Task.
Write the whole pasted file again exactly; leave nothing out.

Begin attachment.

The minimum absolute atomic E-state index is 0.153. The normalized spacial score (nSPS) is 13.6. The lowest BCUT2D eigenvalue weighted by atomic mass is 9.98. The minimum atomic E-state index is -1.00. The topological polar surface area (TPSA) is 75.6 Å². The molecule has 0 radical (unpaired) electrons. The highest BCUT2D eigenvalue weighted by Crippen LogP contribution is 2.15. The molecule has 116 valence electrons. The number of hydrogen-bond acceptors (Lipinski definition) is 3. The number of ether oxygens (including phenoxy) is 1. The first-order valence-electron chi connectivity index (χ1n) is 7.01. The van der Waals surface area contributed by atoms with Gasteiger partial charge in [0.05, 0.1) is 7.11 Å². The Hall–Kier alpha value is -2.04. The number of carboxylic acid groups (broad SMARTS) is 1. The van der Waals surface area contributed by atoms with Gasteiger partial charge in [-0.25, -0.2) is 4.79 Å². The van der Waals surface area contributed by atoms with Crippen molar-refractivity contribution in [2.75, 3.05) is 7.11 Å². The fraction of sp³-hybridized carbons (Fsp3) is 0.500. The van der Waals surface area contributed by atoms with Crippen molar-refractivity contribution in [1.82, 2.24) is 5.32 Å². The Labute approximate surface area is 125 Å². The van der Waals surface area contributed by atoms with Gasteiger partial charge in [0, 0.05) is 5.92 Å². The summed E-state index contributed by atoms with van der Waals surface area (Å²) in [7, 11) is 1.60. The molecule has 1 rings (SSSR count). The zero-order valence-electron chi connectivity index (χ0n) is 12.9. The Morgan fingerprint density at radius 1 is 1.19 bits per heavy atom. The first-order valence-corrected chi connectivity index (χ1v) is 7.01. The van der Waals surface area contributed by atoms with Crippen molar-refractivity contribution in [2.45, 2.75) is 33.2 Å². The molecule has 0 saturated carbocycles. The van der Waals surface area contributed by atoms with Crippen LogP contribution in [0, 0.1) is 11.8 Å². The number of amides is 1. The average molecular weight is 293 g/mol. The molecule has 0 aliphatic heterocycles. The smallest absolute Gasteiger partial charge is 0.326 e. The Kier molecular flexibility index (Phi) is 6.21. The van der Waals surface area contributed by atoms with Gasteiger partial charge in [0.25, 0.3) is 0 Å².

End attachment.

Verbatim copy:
The minimum absolute atomic E-state index is 0.153. The normalized spacial score (nSPS) is 13.6. The lowest BCUT2D eigenvalue weighted by atomic mass is 9.98. The minimum atomic E-state index is -1.00. The topological polar surface area (TPSA) is 75.6 Å². The molecule has 0 radical (unpaired) electrons. The highest BCUT2D eigenvalue weighted by Crippen LogP contribution is 2.15. The molecule has 116 valence electrons. The number of hydrogen-bond acceptors (Lipinski definition) is 3. The number of ether oxygens (including phenoxy) is 1. The first-order valence-electron chi connectivity index (χ1n) is 7.01. The van der Waals surface area contributed by atoms with Gasteiger partial charge in [0.05, 0.1) is 7.11 Å². The Hall–Kier alpha value is -2.04. The number of carboxylic acid groups (broad SMARTS) is 1. The van der Waals surface area contributed by atoms with Gasteiger partial charge in [-0.25, -0.2) is 4.79 Å². The van der Waals surface area contributed by atoms with Crippen molar-refractivity contribution in [2.75, 3.05) is 7.11 Å². The fraction of sp³-hybridized carbons (Fsp3) is 0.500. The van der Waals surface area contributed by atoms with Crippen molar-refractivity contribution in [1.82, 2.24) is 5.32 Å². The Labute approximate surface area is 125 Å². The van der Waals surface area contributed by atoms with Gasteiger partial charge in [0, 0.05) is 5.92 Å². The summed E-state index contributed by atoms with van der Waals surface area (Å²) in [7, 11) is 1.60. The molecule has 1 rings (SSSR count). The zero-order valence-electron chi connectivity index (χ0n) is 12.9. The Morgan fingerprint density at radius 1 is 1.19 bits per heavy atom. The first-order valence-corrected chi connectivity index (χ1v) is 7.01. The van der Waals surface area contributed by atoms with Crippen molar-refractivity contribution in [2.45, 2.75) is 33.2 Å². The molecule has 0 saturated carbocycles. The van der Waals surface area contributed by atoms with Crippen LogP contribution in [0, 0.1) is 11.8 Å². The number of amides is 1. The average molecular weight is 293 g/mol. The molecule has 0 aliphatic heterocycles. The smallest absolute Gasteiger partial charge is 0.326 e. The Kier molecular flexibility index (Phi) is 6.21. The van der Waals surface area contributed by atoms with Gasteiger partial charge in [0.25, 0.3) is 0 Å².